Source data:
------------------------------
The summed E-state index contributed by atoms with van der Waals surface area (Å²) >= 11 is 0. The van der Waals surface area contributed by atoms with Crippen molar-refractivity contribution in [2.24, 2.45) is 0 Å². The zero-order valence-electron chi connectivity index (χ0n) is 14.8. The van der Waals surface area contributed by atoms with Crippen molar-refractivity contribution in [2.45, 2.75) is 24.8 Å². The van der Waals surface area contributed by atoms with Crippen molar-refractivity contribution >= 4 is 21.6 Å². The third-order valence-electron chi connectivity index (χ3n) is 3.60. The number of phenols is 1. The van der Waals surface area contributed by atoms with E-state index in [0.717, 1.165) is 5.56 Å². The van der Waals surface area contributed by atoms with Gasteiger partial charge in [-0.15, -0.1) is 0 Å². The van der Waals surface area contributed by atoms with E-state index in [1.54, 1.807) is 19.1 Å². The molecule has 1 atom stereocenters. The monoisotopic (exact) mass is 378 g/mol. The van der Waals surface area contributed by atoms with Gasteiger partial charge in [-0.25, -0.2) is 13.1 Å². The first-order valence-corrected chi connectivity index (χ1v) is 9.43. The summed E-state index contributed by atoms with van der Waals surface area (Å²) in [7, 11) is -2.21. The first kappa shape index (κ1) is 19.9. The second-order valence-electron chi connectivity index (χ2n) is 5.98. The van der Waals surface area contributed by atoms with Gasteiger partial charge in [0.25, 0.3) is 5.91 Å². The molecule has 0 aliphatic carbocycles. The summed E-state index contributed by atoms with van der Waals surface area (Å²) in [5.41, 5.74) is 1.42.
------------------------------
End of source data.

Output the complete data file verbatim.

The summed E-state index contributed by atoms with van der Waals surface area (Å²) >= 11 is 0. The van der Waals surface area contributed by atoms with Crippen molar-refractivity contribution in [2.24, 2.45) is 0 Å². The zero-order valence-electron chi connectivity index (χ0n) is 14.8. The van der Waals surface area contributed by atoms with Crippen molar-refractivity contribution in [2.45, 2.75) is 24.8 Å². The van der Waals surface area contributed by atoms with Crippen molar-refractivity contribution >= 4 is 21.6 Å². The third-order valence-electron chi connectivity index (χ3n) is 3.60. The number of phenols is 1. The van der Waals surface area contributed by atoms with E-state index in [0.717, 1.165) is 5.56 Å². The van der Waals surface area contributed by atoms with Gasteiger partial charge in [-0.15, -0.1) is 0 Å². The van der Waals surface area contributed by atoms with E-state index in [1.54, 1.807) is 19.1 Å². The molecule has 1 atom stereocenters. The monoisotopic (exact) mass is 378 g/mol. The van der Waals surface area contributed by atoms with Gasteiger partial charge in [-0.25, -0.2) is 13.1 Å². The first-order valence-corrected chi connectivity index (χ1v) is 9.43. The summed E-state index contributed by atoms with van der Waals surface area (Å²) in [7, 11) is -2.21. The first kappa shape index (κ1) is 19.9. The second-order valence-electron chi connectivity index (χ2n) is 5.98. The van der Waals surface area contributed by atoms with Gasteiger partial charge in [0.25, 0.3) is 5.91 Å². The molecule has 0 aliphatic carbocycles. The summed E-state index contributed by atoms with van der Waals surface area (Å²) in [5.41, 5.74) is 1.42.